- Three gunmen stormed the Sardar Daud Khan hospital in Kabl, Afghanistan
- They gained entry to after a suicide bomber blew himself up at a rear entrance
- Terrorists surged into the hospital dressed as doctors and armed with AK-47s
- Police are currently trying to resolve the issue, with two gunmen still at large
Terrorists dressed as doctors in white lab coats have stormed a military hospital in Afghanistan shooting dead four patients and staff and injuring dozens more.
ISIS have claimed responsibility for the attack on Sardar Daud Khan hospital in Kabul.
Hospital administrators said three gunmen wearing white lab coats were on the loose after a suicide bomber on foot blew himself up at the backdoor entrance, sparking chaos inside the 400-bed facility.
Afghan policemen stand guard near the site of an explosion in Kabul, on March 8, 2017
The explosions and gunfire rattled Kabul's diplomatic district on Wednesday when the insurgents stormed Afghanistan's largest military hospital, officials said, as growing insecurity besets the war-battered country.
At least four people were so far reported killed and 29 others wounded, according to the health ministry, with medical staff trapped in the facility posting desperate messages for help on social media.
'Attackers are inside the hospital. Pray for us,' a hospital staff member wrote on Facebook.
'I saw one of the attackers, armed with an AK-47 and dressed as doctor, shooting at patients and guards on the third floor,' hospital nurse Abdul Qadeer said.
'They shot my friend but I managed to flee. I had to jump over the barbed wire to escape.'
At least two other loud explosions - including what the defense ministry called a car bomb in the hospital's car park - were heard as Afghan special forces launched a clearance operation to rein in the attackers.
'Three attackers armed with AK-47s and grenades entered the building. Our commandos are chasing them,' ministry spokesman Dawlat Waziri said around four hours after the first explosion.
'One of them has been killed, but two others are still resisting on the sixth and seventh floors of the building.
'We have evacuated all the patients.'
Afghan commandos (C/Rear) arrive at the site of an explosion in Kabul, on March 8, 2017
Afghanistan's warring parties, including government forces, have repeatedly targeted medical facilities, decimating Afghanistan's fragile health system and preventing conflict-displaced civilians from accessing lifesaving care.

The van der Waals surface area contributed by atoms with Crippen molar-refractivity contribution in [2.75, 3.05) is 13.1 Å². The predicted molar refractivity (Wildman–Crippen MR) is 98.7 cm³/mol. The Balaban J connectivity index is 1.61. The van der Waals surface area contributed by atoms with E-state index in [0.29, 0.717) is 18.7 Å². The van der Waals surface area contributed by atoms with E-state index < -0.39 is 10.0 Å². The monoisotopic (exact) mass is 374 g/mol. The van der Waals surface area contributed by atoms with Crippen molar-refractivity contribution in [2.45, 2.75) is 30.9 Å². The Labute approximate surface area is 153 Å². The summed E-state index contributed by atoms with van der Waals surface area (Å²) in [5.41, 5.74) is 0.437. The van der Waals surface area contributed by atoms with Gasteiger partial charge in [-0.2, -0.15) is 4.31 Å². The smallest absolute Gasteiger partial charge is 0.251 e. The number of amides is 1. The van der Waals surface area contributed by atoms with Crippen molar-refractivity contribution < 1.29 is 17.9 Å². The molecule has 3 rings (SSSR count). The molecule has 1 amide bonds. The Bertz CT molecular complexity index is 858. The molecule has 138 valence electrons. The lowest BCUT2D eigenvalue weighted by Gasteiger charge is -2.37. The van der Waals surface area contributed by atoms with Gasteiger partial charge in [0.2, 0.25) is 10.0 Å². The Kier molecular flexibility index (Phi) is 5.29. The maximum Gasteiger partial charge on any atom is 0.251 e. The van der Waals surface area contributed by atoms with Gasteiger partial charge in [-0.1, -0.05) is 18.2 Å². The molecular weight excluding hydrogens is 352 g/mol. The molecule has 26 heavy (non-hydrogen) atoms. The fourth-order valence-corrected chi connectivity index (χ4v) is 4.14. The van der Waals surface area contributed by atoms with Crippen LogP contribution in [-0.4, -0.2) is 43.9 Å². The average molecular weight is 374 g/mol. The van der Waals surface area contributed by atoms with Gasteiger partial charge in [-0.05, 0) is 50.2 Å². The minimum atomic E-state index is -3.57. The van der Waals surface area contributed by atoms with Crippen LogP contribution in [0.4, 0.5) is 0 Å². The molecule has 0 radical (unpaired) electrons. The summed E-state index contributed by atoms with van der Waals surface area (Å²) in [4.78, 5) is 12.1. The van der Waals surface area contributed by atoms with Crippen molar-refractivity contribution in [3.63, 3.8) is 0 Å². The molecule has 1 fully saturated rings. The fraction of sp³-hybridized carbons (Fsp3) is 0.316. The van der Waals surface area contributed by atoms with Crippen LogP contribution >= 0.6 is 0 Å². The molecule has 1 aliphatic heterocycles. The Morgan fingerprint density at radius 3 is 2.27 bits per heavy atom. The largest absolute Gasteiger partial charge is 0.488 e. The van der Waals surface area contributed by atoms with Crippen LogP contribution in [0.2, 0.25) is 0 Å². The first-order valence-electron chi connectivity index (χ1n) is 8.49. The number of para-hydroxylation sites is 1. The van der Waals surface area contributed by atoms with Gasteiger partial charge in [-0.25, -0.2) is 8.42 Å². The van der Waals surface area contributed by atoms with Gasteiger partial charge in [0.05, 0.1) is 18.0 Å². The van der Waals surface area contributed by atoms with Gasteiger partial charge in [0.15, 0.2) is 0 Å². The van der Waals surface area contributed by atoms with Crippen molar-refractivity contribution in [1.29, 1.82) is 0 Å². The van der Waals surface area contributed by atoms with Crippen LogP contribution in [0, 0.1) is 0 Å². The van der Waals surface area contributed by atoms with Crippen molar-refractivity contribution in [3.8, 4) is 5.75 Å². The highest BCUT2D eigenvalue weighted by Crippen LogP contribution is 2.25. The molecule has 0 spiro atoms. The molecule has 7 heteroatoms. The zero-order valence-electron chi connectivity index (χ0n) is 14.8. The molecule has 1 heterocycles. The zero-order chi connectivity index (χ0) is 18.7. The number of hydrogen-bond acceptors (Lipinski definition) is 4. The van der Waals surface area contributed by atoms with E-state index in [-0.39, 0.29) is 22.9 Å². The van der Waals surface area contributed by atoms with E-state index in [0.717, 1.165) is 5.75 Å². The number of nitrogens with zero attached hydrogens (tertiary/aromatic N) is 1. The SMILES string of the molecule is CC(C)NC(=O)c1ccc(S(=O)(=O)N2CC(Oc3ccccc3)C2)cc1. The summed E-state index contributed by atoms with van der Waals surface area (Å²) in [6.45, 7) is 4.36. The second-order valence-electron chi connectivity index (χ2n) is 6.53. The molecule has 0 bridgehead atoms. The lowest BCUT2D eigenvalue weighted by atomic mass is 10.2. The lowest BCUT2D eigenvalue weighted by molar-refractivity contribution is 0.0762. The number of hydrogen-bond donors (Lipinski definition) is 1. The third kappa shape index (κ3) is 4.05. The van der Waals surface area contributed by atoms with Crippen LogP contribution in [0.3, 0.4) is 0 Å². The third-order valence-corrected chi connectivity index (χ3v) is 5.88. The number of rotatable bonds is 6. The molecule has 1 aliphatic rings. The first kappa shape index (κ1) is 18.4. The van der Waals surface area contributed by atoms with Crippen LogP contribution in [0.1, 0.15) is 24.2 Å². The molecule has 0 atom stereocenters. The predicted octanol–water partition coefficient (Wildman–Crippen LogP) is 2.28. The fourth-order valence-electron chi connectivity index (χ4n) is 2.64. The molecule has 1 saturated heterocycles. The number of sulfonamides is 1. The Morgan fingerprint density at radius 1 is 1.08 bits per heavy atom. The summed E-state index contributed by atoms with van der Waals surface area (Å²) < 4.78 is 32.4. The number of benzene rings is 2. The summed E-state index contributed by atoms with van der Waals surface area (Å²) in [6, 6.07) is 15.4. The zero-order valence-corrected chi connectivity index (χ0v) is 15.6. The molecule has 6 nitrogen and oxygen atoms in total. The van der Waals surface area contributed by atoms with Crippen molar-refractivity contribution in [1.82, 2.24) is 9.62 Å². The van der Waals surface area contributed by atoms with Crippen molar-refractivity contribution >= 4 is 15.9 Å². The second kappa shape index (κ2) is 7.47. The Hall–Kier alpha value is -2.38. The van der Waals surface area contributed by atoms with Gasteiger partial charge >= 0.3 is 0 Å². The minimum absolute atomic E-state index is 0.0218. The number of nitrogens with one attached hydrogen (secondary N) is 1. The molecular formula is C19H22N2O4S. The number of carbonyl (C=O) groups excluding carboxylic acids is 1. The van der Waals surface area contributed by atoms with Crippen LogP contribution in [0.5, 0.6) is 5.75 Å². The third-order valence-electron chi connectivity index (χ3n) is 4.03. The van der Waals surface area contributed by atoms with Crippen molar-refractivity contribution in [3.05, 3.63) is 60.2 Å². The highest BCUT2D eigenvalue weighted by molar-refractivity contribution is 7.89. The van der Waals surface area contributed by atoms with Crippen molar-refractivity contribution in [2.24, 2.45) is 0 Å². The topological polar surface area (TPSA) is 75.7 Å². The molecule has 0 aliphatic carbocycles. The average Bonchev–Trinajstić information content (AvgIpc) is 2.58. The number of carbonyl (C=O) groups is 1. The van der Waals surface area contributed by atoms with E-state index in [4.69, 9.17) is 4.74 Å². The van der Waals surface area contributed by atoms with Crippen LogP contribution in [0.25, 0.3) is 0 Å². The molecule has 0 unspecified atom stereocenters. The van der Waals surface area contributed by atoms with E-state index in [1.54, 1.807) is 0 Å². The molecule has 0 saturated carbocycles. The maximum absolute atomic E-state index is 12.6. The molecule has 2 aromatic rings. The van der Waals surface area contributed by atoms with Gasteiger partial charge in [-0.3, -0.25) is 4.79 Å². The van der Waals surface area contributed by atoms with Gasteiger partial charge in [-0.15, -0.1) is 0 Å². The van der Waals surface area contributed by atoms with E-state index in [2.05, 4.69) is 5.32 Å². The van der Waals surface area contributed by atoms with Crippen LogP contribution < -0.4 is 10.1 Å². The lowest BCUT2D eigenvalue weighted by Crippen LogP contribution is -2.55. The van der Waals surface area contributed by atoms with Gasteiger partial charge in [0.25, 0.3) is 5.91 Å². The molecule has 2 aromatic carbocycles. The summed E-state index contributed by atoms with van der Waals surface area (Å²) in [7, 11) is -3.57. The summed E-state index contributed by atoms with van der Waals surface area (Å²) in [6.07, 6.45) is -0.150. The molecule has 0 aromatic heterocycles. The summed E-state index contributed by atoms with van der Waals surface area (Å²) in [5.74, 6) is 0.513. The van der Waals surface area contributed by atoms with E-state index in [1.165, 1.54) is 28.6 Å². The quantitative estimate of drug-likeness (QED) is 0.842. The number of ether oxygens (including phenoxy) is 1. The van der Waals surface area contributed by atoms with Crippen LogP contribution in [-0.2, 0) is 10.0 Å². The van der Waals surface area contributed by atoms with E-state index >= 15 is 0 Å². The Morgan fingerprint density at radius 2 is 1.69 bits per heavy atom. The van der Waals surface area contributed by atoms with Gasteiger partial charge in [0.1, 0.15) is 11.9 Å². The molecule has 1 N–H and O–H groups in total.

'This is a criminal act. Nothing can justify an attack on hospitals,' Afghan Chief Executive Abdullah Abdullah said of the latest attack.
'We will never forgive these criminals. Unfortunately, this attack has resulted in some casualties. The attackers entered the backdoor disguised as doctors.'
It was initially believed the Taliban was responsible, but in an ambiguous statement, Taliban spokesman Zabihullah Mujahid said he could neither confirm nor deny that the insurgents were behind the attack.
The militant group is known to distance itself from attacks that result in high civilian casualties but they have ramped up their attacks even before the official start of its annual spring offensive.
Afghanistan President Ashraf Ghani lambasted the attacks and said: 'There is an ongoing terrorist attack in a hospital which tramples all human values.
'In all religions, a hospital is regarded as an immune site and attacking it is attacking the whole of Afghanistan.'
The NATO-led Resolute Support mission said it was ready to assist Afghan security services.
The assault comes just a week after 16 people were killed in simultaneous Taliban suicide assaults on two security compounds in Kabul.
Dozens of others were wounded as a suicide car bomber struck an Afghan police precinct in western Kabul and a five-hour gun battle ensued after another attacker snuck in, sending clouds of smoke billowing into the sky.
In the second attack, a suicide bomber blew himself up at the gates of an Afghan intelligence agency branch in eastern Kabul.
The growing violence underscores rising insecurity in Afghanistan over the resurgent Taliban.
The country is bracing for an intense fighting season in the spring as the government's repeated bids to launch peace negotiations with the Taliban have failed.
Afghan forces, already beset by record casualties, desertions and non-existent 'ghost soldiers' on the payrolls, have been struggling to rein in the Taliban since US-led NATO troops ended their combat mission in December 2014.
Kabul last month endorsed US general John Nicholson's call for thousands of additional coalition troops in Afghanistan to fend off the militants before the spring offensive.
Extra troops were needed to end the stalemate in the war, Nicholson, the top US commander in Afghanistan, told the US Congress in what could be President Donald Trump's first major test of military strategy.
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